Why your character cracks jokes will affect how they use their humor. Someone who’s using it as a weapon is more in the range of trying to push people out. Someone who’s attention seeking is going to try to find an in. Normally, the former would be an asshole, and the latter would not. This isn’t 100%, because context is king here, but the behavior you’re describing is solidly in the asshole camp.

Someone who’s dryly sarcastic can end up in either group. It’s a flavor of delivery, and somewhat agnostic for what you’re doing.

Similarly, deadpan is just a comedic delivery. Literally, the term simply means, “dead faced.” “Pan” was slang for one’s face in the 1920’s. For reference, that was also when the term was coined. You stand up, deliver your joke, but show no emotion or response. It’s almost entirely agnostic to the jokes.

So, this is a long road to get to saying, “yes, your character’s an asshole.” She might also be funny. I haven’t read what you’ve written with her. I’d also question the idea that she’s doesn’t have self-esteem issues, and isn’t a bully.

Now, I’m just going to step back and say, this isn’t automatically a bad thing. Like I’ve said before, your characters don’t need to be good people. They can be walking dumpster fires.

However, you need to be honest with yourself about your characters. They can lie to themselves about who they are. That’s fine, it’s a little messed up, but still it is fine. You can lie to your audience about who your character is. That’s also fine, a little tricky, but still fine. But, you need to remember who your characters really are, under the surface, flaws and all. Also, remember that your character is fictional. You do not need to advocate for them, that’s their problem, your job is to make their story interesting and compelling.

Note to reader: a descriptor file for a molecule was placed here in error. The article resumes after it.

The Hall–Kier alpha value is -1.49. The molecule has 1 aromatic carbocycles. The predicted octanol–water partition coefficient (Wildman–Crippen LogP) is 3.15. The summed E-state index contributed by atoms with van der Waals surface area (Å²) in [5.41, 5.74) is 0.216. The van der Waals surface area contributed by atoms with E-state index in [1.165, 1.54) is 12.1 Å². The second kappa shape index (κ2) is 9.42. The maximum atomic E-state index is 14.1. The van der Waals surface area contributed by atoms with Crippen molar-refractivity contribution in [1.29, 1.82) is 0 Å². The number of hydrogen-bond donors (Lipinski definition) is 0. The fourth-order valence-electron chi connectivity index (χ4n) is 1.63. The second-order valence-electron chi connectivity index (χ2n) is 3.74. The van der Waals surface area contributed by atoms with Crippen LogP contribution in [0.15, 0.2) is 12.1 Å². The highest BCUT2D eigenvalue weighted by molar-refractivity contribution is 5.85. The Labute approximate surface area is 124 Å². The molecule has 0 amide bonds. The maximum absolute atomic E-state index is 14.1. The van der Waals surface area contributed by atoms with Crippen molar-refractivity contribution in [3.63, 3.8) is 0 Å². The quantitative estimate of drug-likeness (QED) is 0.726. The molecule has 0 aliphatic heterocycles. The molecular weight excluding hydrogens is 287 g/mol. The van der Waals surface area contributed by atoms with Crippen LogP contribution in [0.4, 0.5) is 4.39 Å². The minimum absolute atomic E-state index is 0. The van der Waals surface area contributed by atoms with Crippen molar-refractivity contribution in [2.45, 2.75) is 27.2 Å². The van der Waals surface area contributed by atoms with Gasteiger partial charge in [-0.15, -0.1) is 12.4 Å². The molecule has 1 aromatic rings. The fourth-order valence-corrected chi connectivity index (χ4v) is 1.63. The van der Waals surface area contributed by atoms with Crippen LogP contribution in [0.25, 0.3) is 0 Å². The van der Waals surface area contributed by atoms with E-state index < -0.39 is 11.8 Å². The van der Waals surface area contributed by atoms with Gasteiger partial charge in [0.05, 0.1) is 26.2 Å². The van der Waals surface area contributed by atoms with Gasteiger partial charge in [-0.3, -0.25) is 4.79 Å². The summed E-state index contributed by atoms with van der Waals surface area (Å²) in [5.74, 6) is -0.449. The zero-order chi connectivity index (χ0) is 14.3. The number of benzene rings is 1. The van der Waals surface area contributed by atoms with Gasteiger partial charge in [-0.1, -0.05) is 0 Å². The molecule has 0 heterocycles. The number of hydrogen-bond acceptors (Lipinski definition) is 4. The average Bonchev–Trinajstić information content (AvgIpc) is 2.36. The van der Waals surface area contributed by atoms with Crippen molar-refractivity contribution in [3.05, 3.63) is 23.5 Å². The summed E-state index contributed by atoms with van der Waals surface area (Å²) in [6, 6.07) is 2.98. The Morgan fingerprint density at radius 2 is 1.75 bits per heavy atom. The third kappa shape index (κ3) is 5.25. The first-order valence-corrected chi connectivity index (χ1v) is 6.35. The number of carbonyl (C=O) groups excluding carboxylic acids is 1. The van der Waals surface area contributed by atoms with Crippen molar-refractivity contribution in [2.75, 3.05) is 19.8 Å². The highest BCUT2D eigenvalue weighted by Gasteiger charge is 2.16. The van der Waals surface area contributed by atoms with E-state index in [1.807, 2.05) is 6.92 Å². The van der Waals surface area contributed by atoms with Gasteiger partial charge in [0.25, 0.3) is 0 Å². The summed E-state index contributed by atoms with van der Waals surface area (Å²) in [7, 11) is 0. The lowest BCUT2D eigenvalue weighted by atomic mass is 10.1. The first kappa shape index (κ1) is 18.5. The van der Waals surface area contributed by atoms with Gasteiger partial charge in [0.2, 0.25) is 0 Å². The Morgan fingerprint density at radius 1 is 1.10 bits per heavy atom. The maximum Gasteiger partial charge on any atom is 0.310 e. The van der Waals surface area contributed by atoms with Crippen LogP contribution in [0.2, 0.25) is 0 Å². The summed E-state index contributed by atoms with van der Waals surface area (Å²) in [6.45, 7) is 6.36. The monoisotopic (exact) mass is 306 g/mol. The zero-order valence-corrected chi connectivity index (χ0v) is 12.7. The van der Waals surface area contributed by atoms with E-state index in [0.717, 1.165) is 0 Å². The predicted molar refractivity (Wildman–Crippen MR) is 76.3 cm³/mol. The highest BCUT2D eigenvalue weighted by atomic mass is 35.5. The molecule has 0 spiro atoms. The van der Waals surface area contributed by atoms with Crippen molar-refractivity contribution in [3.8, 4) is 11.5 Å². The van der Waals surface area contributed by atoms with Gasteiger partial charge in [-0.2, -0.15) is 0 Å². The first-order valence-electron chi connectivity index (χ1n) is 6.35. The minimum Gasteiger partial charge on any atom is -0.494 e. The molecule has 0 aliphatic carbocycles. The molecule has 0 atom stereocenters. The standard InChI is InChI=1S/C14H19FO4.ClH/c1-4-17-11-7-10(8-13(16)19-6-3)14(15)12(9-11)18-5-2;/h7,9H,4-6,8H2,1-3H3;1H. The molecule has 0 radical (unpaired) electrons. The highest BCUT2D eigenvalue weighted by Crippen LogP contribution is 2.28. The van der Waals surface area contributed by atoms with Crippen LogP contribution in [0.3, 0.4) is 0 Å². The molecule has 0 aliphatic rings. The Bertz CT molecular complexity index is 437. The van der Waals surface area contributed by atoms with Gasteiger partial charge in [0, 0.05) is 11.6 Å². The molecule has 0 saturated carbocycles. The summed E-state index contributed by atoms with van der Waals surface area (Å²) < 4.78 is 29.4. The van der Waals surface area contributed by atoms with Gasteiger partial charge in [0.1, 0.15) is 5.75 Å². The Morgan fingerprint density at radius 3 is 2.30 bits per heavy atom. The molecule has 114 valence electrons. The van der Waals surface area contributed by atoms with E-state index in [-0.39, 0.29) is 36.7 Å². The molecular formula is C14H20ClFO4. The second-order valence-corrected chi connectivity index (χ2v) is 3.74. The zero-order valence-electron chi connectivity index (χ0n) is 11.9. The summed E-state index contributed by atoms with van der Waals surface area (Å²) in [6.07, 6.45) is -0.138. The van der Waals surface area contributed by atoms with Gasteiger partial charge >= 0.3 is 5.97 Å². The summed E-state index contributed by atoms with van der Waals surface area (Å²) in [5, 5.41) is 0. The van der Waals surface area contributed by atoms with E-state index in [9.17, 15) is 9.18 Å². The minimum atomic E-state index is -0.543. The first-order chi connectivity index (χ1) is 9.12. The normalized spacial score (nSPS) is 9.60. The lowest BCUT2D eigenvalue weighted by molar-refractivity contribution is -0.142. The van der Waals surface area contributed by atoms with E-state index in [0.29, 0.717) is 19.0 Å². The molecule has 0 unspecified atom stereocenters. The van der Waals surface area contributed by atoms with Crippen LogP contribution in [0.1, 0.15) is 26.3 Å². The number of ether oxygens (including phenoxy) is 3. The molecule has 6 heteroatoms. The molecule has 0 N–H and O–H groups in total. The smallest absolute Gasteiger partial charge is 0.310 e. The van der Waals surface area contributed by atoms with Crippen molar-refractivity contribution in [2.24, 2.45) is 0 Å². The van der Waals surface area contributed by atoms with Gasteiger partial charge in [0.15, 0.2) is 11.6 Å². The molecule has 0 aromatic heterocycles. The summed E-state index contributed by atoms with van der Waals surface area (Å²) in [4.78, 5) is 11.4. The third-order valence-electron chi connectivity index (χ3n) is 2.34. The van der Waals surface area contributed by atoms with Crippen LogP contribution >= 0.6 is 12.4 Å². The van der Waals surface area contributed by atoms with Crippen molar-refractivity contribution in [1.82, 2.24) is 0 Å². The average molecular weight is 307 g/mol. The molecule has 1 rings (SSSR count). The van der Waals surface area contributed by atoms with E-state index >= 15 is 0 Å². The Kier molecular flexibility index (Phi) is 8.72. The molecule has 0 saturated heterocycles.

The behavior you’re describing sounds a lot like a bully. Not, the kind of schoolyard kid, who roughs up others. An adult with serious self-esteem issues who looks around, and seeks opportunities to bring others down a peg in order to feel better about themselves. The methods change, but the ultimate goal remains. Someone who looks at the world, and lashes out at the people in it in a desperate bid to feel better about themselves. Internally they may couch this as justified behavior, that their vindictive behavior is justified by prior actions. It’s not. But, they can tell themselves that if they want, and many real people do.

Normal assholes. The kinds who try to keep people out of their lives, can, and do, filter. Well, some of them can anyway. In those cases, it’s entirely possible for someone to have hard lines between people who they’ll go to bat for, and people they’ll take the tar out of.